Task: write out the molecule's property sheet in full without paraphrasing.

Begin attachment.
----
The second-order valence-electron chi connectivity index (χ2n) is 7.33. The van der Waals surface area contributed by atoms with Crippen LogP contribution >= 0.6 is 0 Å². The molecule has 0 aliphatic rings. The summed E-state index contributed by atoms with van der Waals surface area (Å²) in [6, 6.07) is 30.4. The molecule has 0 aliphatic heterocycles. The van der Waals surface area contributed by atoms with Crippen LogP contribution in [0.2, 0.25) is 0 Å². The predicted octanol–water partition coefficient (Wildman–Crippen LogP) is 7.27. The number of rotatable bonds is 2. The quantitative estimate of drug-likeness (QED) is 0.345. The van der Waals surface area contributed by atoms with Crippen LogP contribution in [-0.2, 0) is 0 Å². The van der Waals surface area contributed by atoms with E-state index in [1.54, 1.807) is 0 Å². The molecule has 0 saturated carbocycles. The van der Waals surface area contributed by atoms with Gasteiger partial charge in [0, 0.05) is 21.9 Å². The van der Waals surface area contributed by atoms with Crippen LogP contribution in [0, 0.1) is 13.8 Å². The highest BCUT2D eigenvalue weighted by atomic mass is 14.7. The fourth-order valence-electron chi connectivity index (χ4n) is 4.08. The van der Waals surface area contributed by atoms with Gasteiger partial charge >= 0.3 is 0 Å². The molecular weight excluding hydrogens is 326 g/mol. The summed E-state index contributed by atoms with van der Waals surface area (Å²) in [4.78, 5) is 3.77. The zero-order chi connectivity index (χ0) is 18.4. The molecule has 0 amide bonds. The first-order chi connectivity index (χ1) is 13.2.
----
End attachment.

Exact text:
The second-order valence-electron chi connectivity index (χ2n) is 7.33. The van der Waals surface area contributed by atoms with Crippen LogP contribution >= 0.6 is 0 Å². The molecule has 0 aliphatic rings. The summed E-state index contributed by atoms with van der Waals surface area (Å²) in [6, 6.07) is 30.4. The molecule has 0 aliphatic heterocycles. The van der Waals surface area contributed by atoms with Crippen LogP contribution in [0.2, 0.25) is 0 Å². The predicted octanol–water partition coefficient (Wildman–Crippen LogP) is 7.27. The number of rotatable bonds is 2. The quantitative estimate of drug-likeness (QED) is 0.345. The van der Waals surface area contributed by atoms with Crippen LogP contribution in [-0.2, 0) is 0 Å². The van der Waals surface area contributed by atoms with E-state index in [1.54, 1.807) is 0 Å². The molecule has 0 saturated carbocycles. The van der Waals surface area contributed by atoms with Gasteiger partial charge in [0, 0.05) is 21.9 Å². The van der Waals surface area contributed by atoms with Crippen LogP contribution in [0, 0.1) is 13.8 Å². The highest BCUT2D eigenvalue weighted by atomic mass is 14.7. The fourth-order valence-electron chi connectivity index (χ4n) is 4.08. The van der Waals surface area contributed by atoms with Gasteiger partial charge >= 0.3 is 0 Å². The molecular weight excluding hydrogens is 326 g/mol. The summed E-state index contributed by atoms with van der Waals surface area (Å²) in [4.78, 5) is 3.77. The zero-order chi connectivity index (χ0) is 18.4. The molecule has 0 amide bonds. The first-order chi connectivity index (χ1) is 13.2.